Numerous major U.S. cities begin 2021 with elevated homicide rates
Murders remain up after year of violence, riots, economic chaos.
The Facts Inside Our Reporter’s Notebook
Homicide in numerous major American cities remains at elevated rates in the opening weeks of 2021, reflecting the widespread violence that accompanied 2020's months of riots, domestic unrest, massive job losses and racial conflict.
Numerous cities nationwide reported elevated murder rates through the year, with cities like Chicago, New York and Philadelphia posting double-digit increases.
Chicago's latest crime report shows that its year-to-date homicides are up 43% relative to the same time last year. Most other crime categories, violent or otherwise, were down in the early weeks of 2021, but "shooting incidents" were up 61% relative to the same time period in 2020.
New York City reports a similar, 42% increase in its year-to-date murder rate. The 28-day homicide rate — part of which stretches back into the last few days of December 2020 — was up a staggering 94% relative to the prior year. As with Chicago, most other crime rates were down, and New York's murder rate — even with its recent spike — remains far below the levels of the 1980s and early 1990s when the city was notorious as a hotbed violent crime.
Yet the city's homicide jump last year and continued elevation into January paints a grim and foreboding picture of what may be in store for the Big Apple this year. The city saw 319 homicides in 2019; in 2020 that number was 468.
Los Angeles also posted sharply elevated homicide rates going into 2021, with murders up a staggering 136% year-to-date compared to 2020, jumping from 11 to 26. Aggravated assaults were also up — 17.5% — for the same period, though other types of violent crimes were down modestly to sharply, leaving the city with an overall violent crime increase of just 3.7% year-to-date.
In Philadelphia, meanwhile, year-to-date homicides as of Saturday stood at 33. That's just a 3% increase over the same YTD numbers in 2020. Yet it's still 50% higher than the YTD average of the past 14 years. Philadelphia's murders last year were up 40% from the prior year.
And in the District of Columbia, violent crime in 2021 so far was up 15% compared to the same timeframe in 2020, with homicide up 22% and sexual abuse up 33%.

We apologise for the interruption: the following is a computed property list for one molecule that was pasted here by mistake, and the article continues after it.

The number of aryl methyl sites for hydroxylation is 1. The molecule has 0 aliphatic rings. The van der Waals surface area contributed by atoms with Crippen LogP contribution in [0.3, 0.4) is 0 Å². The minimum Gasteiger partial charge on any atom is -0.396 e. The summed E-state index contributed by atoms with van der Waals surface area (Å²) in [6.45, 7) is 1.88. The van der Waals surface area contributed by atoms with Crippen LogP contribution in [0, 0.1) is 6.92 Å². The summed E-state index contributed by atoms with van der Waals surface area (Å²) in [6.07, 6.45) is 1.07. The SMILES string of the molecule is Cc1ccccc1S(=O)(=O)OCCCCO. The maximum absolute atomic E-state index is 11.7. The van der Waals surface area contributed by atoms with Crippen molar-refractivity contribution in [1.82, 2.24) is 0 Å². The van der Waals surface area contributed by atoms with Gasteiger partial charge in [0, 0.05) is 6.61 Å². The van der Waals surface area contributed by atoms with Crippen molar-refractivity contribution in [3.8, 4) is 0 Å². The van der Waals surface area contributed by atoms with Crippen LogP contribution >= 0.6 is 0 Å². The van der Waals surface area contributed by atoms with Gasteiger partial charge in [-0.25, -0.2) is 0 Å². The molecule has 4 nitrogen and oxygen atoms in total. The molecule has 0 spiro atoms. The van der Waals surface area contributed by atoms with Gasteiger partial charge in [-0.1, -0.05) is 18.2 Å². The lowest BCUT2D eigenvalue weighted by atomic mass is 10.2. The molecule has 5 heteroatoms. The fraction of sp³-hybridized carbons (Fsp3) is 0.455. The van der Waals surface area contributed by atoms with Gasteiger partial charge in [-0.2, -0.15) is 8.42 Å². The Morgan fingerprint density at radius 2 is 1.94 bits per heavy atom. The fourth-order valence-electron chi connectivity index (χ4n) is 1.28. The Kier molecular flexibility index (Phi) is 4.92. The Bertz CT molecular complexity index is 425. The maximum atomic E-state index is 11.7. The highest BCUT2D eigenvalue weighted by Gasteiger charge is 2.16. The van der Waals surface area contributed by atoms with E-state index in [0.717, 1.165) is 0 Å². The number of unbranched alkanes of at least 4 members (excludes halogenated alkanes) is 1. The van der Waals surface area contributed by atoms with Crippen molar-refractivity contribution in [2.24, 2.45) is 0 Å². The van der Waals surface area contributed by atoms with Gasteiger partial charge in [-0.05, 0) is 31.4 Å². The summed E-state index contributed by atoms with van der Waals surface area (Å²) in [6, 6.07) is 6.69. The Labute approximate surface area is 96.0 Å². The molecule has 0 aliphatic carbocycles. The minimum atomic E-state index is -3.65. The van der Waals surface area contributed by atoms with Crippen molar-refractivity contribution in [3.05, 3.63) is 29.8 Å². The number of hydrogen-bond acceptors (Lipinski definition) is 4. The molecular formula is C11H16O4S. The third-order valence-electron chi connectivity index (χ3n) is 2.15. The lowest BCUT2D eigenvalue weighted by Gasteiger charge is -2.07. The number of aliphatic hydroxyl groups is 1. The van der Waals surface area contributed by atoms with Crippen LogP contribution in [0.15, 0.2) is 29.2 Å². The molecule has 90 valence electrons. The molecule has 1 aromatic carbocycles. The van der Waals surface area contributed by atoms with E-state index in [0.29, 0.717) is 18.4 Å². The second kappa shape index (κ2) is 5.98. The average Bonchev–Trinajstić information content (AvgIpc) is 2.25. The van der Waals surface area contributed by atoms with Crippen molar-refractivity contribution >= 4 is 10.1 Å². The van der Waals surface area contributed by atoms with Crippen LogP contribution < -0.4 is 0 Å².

Most police departments queried by Just the News declined to comment on their city's crime numbers and/or what the city police department is doing to combat them. But Sgt. Randy Huserik with the Seattle Police Department said that it's "difficult to quantify why crime rates have increased."
Seattle's year-to-date crime data was not readily available on its website, though the city's data from 2020 show that Seattle saw a 48% spike in murders last year from 2019, as well as a slight rise in aggravated assault. Arson, burglary and motor vehicle theft all saw notable increases as well.
"[W]e have definitely seen an uptick in some crimes in recent years," Huserik said. "To address the increase, as well as facing record numbers of officers leaving the department in 2020, our Chief has redeployed officers previously working in follow up and other support units back to patrol, as well as forming the Community Response Group, which is tasked with managing ongoing demonstrations/protests as well as responding to 911 calls and taking up proactive patrols."
Major U.S. cities, beginning with New York City in the 1990s, deployed a computer crime tool known as COMPSTAT to fight high crime rates. COMPSTAT utilized weekly crime reports and data-driven citywide oversight to identify areas of heavy crime and police them accordingly.
Writer and police advocate Heather MacDonald argues that COMPSTAT "holds precinct commanders ruthlessly accountable for crime in their jurisdiction" and that it "reversed the chronic lawlessness of New York."Critics, meanwhile, have argued that COMPSTAT's efficacy has been overstated, and that other police reforms and campaigns — such as better police training and zero-tolerance crimefighting initiatives — have had more of a measurable effect on U.S. crime.
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